Buying travel insurance: 5 things to look out for in the small print
March 12th 2017
Buying travel insurance is the least sexy part of travelling, we all know that. It’s one of those necessary evils that adds to our travel costs when most of the time we never use it. That said, when you fall into the situation where you do have to make a claim, you thank your lucky stars you had the foresight to take out insurance just in case.
Going through the process of buying travel insurance can be confusing and full of jargon. You can ignore most of it, but there are a few bits and pieces you’ll want to flag up in the policy documents before buying – here are five of them.
1. Valuables cover
Among the most important material things to cover with your travel insurance are your valuables. Having your expensive laptop or camera stolen or lost abroad is a devastating feeling, one where the edge is taken off ever so slightly if you have those items insured.
Double check what your policy says with regards to valuables. Many have a single item value limit, which means you could only get £100 on your £600 DSLR, which would be heartbreaking. These kinds of policies usually require you to take out extra cover for each of your expensive valuables, stating the serial numbers and value of each. Make sure you have receipts for all of them as you will be required to show proof of purchase when you make a claim.
2. Residency requirements
In the deepest, darkest small print of many travel insurance policies are the residency requirements. Many of them will state you need to have lived in your country of residency for at least six months out of the last year, for example. That number changes from company to company, but whatever the rule it’s one to look out for if you’ve been travelling around a lot in the last year or so.
It’s also common that you need to purchase your plan before you leave your country of residency, otherwise the policy is invalid. There are some companies that allow you to buy while abroad (World Nomads, for instance) but the large majority don’t.
It’s up to you whether you want to risk bending either of these rules, as you could slightly fudge the truth when making a claim. However, it would be much easier for you in the long-run to play it safe and book with a company that fits your circumstances.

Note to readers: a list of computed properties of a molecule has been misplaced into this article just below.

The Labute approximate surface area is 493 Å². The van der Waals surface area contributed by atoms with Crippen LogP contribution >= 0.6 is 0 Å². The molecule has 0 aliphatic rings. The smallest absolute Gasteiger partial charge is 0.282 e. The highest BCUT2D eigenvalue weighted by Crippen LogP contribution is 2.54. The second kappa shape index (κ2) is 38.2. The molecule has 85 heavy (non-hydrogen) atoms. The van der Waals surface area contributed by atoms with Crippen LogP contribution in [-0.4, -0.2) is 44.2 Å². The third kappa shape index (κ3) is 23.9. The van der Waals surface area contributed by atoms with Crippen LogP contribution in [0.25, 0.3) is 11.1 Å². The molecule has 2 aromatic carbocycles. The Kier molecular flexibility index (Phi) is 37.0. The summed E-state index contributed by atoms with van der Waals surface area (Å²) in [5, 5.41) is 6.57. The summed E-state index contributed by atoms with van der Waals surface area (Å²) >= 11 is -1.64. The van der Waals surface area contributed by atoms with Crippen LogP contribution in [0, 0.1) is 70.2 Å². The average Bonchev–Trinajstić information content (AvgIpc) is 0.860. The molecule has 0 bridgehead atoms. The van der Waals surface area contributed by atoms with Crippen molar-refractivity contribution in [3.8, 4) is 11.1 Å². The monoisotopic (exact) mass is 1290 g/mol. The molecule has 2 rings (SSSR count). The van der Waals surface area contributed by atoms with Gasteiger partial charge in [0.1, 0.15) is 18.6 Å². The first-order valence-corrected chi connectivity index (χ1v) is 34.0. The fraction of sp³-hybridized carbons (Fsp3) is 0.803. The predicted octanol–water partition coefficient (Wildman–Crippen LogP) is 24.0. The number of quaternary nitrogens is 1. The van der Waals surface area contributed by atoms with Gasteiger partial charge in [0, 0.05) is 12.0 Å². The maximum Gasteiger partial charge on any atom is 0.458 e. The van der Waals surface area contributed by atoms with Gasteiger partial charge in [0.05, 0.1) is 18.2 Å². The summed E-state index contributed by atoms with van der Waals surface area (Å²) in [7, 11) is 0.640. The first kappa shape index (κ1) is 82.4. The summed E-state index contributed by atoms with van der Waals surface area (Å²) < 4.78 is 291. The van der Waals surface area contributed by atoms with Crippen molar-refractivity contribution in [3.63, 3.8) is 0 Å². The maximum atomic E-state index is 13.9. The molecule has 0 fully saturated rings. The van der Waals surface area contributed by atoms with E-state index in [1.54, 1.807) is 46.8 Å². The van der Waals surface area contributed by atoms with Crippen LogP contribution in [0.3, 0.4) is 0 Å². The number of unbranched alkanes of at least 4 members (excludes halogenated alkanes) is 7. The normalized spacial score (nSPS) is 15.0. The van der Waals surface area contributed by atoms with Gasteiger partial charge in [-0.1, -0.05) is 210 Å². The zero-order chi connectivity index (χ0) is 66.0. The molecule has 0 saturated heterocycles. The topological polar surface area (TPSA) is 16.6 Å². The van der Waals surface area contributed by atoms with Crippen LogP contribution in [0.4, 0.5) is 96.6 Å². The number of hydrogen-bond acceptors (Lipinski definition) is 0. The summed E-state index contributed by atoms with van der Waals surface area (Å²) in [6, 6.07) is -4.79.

No one wants to imagine the worst happening while you’re abroad, but if something terrible did happen you want to make sure your insurance helps your family out afterwards to bring you back home. Double check the repatriation section of the policy when buying travel insurance to make sure it meets your needs. If you’re buying insurance to meet requirements for a visa, some countries actually specify that repatriation cover must be part of your policy, so keep that in mind.
4. Sports cover
If you’re going to be taking part in any sports while abroad, run through your insurance policy to see if you need extra cover. Some activities, usually the more extreme sports like skiing or ski diving, put you more at risk so insurers like to be aware of that before you book with them.
Even hiking at certain altitudes or mountain biking can fall under this category. It’s worth being totally honest with yourself and the company about what you might end up doing so that you don’t get caught out. Adding a few extra quid onto your policy is going to be worth it if anything happens.
5. Trip duration limits
This specifically applies to buying annual travel insurance policies. Many of these deals have a trip duration limit that they strictly enforce, even if you go over it by a matter of hours. If you’re only planning on going on short trips, a few weeks and weekends per year, then it’s no bother, but travellers going longer term should consider taking out individual policies or backpacker deals instead.
Do you have any tips for buying travel insurance?